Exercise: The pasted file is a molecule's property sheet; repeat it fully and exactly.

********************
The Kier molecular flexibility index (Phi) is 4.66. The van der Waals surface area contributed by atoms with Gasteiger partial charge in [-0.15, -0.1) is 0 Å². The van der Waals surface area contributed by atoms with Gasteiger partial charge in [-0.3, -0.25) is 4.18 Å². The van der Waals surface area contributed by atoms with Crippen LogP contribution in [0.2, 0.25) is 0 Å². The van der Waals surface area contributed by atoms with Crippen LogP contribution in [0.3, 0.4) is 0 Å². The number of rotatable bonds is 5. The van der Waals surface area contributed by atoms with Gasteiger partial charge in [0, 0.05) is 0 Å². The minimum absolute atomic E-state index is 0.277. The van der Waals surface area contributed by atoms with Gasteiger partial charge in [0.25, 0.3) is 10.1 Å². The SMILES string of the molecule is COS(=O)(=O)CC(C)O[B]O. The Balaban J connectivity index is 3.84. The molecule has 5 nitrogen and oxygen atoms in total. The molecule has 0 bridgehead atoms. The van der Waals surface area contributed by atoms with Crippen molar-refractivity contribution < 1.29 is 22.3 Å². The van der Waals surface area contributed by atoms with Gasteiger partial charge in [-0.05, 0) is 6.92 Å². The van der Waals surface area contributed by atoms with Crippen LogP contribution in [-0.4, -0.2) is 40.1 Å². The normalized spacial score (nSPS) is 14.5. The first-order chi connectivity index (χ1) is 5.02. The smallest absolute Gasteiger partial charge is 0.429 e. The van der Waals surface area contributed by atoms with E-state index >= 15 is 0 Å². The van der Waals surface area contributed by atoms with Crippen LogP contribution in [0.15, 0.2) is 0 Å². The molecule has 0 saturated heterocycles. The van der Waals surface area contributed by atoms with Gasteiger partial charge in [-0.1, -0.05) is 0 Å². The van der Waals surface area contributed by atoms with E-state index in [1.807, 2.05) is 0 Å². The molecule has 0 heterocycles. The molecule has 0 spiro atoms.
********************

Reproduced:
The Kier molecular flexibility index (Phi) is 4.66. The van der Waals surface area contributed by atoms with Gasteiger partial charge in [-0.15, -0.1) is 0 Å². The van der Waals surface area contributed by atoms with Gasteiger partial charge in [-0.3, -0.25) is 4.18 Å². The van der Waals surface area contributed by atoms with Crippen LogP contribution in [0.2, 0.25) is 0 Å². The van der Waals surface area contributed by atoms with Crippen LogP contribution in [0.3, 0.4) is 0 Å². The number of rotatable bonds is 5. The van der Waals surface area contributed by atoms with Gasteiger partial charge in [0, 0.05) is 0 Å². The minimum absolute atomic E-state index is 0.277. The van der Waals surface area contributed by atoms with Gasteiger partial charge in [0.25, 0.3) is 10.1 Å². The SMILES string of the molecule is COS(=O)(=O)CC(C)O[B]O. The Balaban J connectivity index is 3.84. The molecule has 5 nitrogen and oxygen atoms in total. The molecule has 0 bridgehead atoms. The van der Waals surface area contributed by atoms with Crippen molar-refractivity contribution < 1.29 is 22.3 Å². The van der Waals surface area contributed by atoms with Gasteiger partial charge in [-0.05, 0) is 6.92 Å². The van der Waals surface area contributed by atoms with Crippen LogP contribution in [-0.4, -0.2) is 40.1 Å². The normalized spacial score (nSPS) is 14.5. The first-order chi connectivity index (χ1) is 5.02. The smallest absolute Gasteiger partial charge is 0.429 e. The van der Waals surface area contributed by atoms with E-state index >= 15 is 0 Å². The van der Waals surface area contributed by atoms with Crippen LogP contribution in [0.15, 0.2) is 0 Å². The molecule has 0 saturated heterocycles. The van der Waals surface area contributed by atoms with Gasteiger partial charge in [-0.1, -0.05) is 0 Å². The van der Waals surface area contributed by atoms with E-state index in [1.807, 2.05) is 0 Å². The molecule has 0 heterocycles. The molecule has 0 spiro atoms.